This article discusses the significance and difference between query logging and reporting. In short, query logging is one of the major ways for a DNS system to produce raw data on what questions are asked, while reporting is the organization and transformation of that raw data into humanly readable formats.
Although this may sound like a boring topic, it is actually an essential part of providing a secure computing environment, as we will discuss below.
Query and Response Logging
As a DNS server sends queries (“What is the AAAA record of www.example.com?”) to other DNS servers, it can keep a copy of these queries. Retaining queries in this manner can be useful when troubleshooting DNS-related issues. In addition, the information can be processed later to generate reports with information such as “What was the most queried domain name in the last hour?”. System log or syslog is typically the mechanism to record this query information, a process known as query logging.
Similarly, as a DNS server receives answers (“IPv6 address of www.example.com is 2606:2800:220:1:248:1893:25c8:1946”), in addition to sending the answers back to the client, that server could also keep a copy of the answer for later analysis or to aid in troubleshooting. It can use the same mechanism as query logging by storing this information in logs, which is known as response logging.
While query and response logging provide additional information that may be useful for troubleshooting and analytics, both processes add significantly more I/O (Input/Output) load to the DNS servers and are typically disabled by default in operational environments. In the case of query logging, every outbound query sent by the DNS server translates to (eventually) another write-operation to the disk. This load is even heavier when response logging is enabled, since the responses could be very large in size (see examples in Is DNS TCP or UDP). This additional load can be hard to bear for I/O resource-limited hosts, such as a virtual machine.
There are other types of DNS logging categories, such as RPZ logging, DNSSEC logging, zone transfer logging, and load-balancing logging. Some of these options are vendor-dependent, but they all have the same performance penalty as query and response logging.
Analytics and Reporting
After enabling logging, that information doesn’t provide much value just sitting on the DNS server itself in syslog. For administrators to take advantage of the information, it must be collected and analyzed centrally, to correlate with logging information from other DNS servers. Syslog is one of the most popular ways to record and transport this information to a central location.
Once the information has been collected and stored centrally, it essentially becomes a database that can be used as the source to form various reports. There are products that can parse the log messages and perform syntax analysis to form reports, Splunk is a popular commercial product that can do this, though there are many others. Some products may convert the raw log messages into actual entries in a relational database for easier management and searching.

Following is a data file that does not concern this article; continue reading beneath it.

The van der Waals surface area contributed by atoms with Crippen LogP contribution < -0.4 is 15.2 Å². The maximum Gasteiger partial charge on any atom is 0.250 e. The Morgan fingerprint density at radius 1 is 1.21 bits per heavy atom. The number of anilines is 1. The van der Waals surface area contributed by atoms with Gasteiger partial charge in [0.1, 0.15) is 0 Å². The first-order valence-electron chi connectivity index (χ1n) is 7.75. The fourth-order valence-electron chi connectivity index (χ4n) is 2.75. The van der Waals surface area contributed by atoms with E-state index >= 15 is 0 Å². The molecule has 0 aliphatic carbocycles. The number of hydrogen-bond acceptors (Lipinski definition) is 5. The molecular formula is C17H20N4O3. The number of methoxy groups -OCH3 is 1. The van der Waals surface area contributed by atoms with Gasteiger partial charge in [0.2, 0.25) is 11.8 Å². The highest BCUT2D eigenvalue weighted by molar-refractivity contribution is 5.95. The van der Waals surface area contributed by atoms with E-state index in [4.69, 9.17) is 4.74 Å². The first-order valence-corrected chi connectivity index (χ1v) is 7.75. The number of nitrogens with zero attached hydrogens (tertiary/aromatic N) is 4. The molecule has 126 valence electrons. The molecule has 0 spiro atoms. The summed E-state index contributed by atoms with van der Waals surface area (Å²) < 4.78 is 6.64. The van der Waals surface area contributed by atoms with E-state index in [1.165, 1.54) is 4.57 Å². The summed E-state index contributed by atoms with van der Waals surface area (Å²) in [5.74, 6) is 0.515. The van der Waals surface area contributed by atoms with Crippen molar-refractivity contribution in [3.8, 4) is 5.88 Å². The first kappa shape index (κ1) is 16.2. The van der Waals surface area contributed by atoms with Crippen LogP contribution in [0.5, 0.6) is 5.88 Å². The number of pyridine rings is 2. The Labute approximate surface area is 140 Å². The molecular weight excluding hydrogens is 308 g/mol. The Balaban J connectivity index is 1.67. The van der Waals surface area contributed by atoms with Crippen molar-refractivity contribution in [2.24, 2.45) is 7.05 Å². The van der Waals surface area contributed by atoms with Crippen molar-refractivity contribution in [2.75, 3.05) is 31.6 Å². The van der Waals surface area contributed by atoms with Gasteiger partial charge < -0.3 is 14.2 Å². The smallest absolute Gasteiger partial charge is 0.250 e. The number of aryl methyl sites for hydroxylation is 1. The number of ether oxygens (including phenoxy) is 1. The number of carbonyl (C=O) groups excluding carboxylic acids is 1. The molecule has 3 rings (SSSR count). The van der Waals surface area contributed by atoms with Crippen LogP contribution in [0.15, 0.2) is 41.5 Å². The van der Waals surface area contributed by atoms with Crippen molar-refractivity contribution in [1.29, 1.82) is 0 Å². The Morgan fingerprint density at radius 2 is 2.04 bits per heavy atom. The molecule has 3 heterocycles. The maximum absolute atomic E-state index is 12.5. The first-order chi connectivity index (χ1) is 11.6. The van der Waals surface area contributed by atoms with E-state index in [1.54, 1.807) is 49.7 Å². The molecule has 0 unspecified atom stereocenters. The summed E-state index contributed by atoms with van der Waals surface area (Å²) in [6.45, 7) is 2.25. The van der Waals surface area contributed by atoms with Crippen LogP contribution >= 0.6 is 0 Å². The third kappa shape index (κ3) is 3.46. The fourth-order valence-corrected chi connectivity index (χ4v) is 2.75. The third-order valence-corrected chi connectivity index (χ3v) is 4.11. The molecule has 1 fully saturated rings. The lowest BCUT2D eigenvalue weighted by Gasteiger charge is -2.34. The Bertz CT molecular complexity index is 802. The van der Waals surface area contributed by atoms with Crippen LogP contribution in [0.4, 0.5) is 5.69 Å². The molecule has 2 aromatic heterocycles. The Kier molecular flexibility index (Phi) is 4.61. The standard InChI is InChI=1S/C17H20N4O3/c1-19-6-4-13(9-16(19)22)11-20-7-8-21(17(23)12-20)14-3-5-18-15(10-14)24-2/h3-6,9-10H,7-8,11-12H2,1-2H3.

Good reporting is essential to system monitoring and maintenance. For example, having two (2) reports side-by-side – one showing the number of outbound DNS queries, one showing the CPU usage on the DNS server – could be very useful in helping a system administrator to determine whether or not the DNS server has sufficient computing resources allocated. Similarly, administrators can generate historical usage reports, such as “Show DNS daily average in the last 12 months,” and spot whether or not there has been a steady increase in the volume of traffic. Such information would be very valuable in cases where an organization was considering a system upgrade.
A good reporting engine should allow users the flexibility to custom-define new parameters to generate new reports easily, such as “What is the most queried domain name between last Tuesday and Wednesday?” Or “What are the top 10 DNS query-generating devices?”
Why Is Reporting Important?
Analytics and reporting are essential to security, and even seemingly boring data like DNS queries can be a very good indicator of the security threats that lurk inside of your network. Reporting might reveal easily recognized symptoms, such as “one laptop is making excessive amounts of DNS queries?”. But reporting’s true power is revealed when DNS is hooked up to RPZ in the backend. RPZ enables DNS to stop answering for known malicious domains or IP addresses. When this information is made available in reporting, one can answer questions such as: “Which devices queried for known malware domains yesterday?” and take action on that information. Better yet, take action faster through security automation.